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The offence under Proceeds of Crime Act (POCA) relates to any activity involving criminal or terrorist property. This is a much broader definition than the commonly understood definition of money laundering. A business can commit an offence under POCA by unwittingly facilitating an act of fraud.

General Insurance is regarded as being a greater risk of fraudulent claims, rather than the conduit for the proceeds of crime or money laundering. The implementation of risk management can be a simple process depending on the range of products on offer and should be linked to the profile of the customer.

Insurers who offer life products will need to undertake Customer Due Diligence and the nature of each type of category of products gives rise to different levels of risk (Protection, Pensions and Investments). Some will only pay out on death or illness, whilst others are accessible only after many years of contribution.   The following are features which may tend to increase the risk profile of a product:  

  • Accept cash payments
  • Accept overpayments
  • Be traded on a secondary market
  • Accept payments or receipts from third parties
  • Accept frequent payments (outside of a normal regular premium policy)
  • Be used as collateral for a loan and/or written in a discretionary or other increased risk trust
  • Accept very high value or unlimited value payments or large volumes of lower value payments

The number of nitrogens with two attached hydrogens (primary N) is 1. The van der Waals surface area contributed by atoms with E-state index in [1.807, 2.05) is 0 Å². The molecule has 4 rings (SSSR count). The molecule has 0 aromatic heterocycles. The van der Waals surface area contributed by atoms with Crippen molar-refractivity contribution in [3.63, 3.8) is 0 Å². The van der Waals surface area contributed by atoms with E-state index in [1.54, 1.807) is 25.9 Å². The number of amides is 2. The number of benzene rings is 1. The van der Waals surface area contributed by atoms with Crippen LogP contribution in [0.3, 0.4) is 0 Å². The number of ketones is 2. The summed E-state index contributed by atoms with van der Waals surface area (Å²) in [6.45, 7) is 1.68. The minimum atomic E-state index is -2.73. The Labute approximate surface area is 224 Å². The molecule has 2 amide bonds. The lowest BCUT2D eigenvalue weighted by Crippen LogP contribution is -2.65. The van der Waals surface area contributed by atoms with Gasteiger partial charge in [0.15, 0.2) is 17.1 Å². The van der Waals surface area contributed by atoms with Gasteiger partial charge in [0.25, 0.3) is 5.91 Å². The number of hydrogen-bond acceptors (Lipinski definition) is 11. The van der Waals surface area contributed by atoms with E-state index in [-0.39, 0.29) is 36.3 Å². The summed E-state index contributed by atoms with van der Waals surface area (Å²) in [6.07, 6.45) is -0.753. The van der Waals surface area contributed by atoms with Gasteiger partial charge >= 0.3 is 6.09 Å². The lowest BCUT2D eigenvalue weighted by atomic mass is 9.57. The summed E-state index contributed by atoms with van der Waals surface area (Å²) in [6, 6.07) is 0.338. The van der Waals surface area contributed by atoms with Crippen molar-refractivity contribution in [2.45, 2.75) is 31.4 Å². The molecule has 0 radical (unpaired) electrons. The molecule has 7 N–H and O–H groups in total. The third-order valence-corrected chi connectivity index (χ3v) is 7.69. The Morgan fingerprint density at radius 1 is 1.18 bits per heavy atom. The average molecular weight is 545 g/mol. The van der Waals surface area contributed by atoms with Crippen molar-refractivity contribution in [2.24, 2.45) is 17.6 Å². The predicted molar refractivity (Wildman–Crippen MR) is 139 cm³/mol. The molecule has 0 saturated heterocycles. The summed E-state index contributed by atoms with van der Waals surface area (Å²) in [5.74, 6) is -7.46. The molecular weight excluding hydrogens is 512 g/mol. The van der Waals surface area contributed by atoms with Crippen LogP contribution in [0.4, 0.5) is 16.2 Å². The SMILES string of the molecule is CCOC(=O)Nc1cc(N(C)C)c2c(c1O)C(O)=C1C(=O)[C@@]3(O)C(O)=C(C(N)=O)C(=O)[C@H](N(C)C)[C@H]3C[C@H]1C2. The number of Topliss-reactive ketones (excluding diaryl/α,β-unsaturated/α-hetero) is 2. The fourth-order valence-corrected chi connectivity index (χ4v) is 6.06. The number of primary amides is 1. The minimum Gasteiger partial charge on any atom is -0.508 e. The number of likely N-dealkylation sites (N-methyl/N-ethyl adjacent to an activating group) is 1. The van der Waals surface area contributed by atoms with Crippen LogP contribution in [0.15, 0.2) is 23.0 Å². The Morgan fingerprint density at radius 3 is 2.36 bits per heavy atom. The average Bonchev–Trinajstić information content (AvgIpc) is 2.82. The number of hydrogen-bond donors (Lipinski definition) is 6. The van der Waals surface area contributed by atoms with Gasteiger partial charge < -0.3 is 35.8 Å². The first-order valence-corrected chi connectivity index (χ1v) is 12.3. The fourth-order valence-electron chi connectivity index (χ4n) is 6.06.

• Provide significant flexibility as to how investments are managed to be liquidated quickly (via surrender or partial withdrawal) and without prohibitive financial loss

The following are features that may tend to reduce the risk profile of a product:

  • Restricted capacity to accept third party receipts or make third party payments;
  • Have total investment curtailed at a low value due to either the law or a firm’s policy;
  • Be relatively small value regular premium policies that can only be paid via direct debit;
  • Require the launderer to establish more than one relationship with a firm or another official
  • Body (e.g., certain types of pension products where the customer has to set up the product with the provider and to get HMRC approval and possibly appoint a Pensioner Trustee);
  • Have no investment value and only pay out against a certain event (death, illness etc) that can be checked by the Product Provider; and/or be linked to known legitimate employment.

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Investment Management includes both discretionary and advisory management of segregated portfolios of assets (securities, derivatives, cash, property etc) for the firm's customers. In terms of money laundering risk, there is very little difference between discretionary and advisory Investment Management. In both cases, the firm may itself physically handle incoming and outgoing funds, or IT may be done entirely by the client’s Custodian.

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The recommended industry standard for Pension Products is to apply simplified Due Diligence. Therefore apart from on-going monitoring for Sanction and PEPs, initial Customer Due Diligence does not apply to either the Customer or the Scheme.

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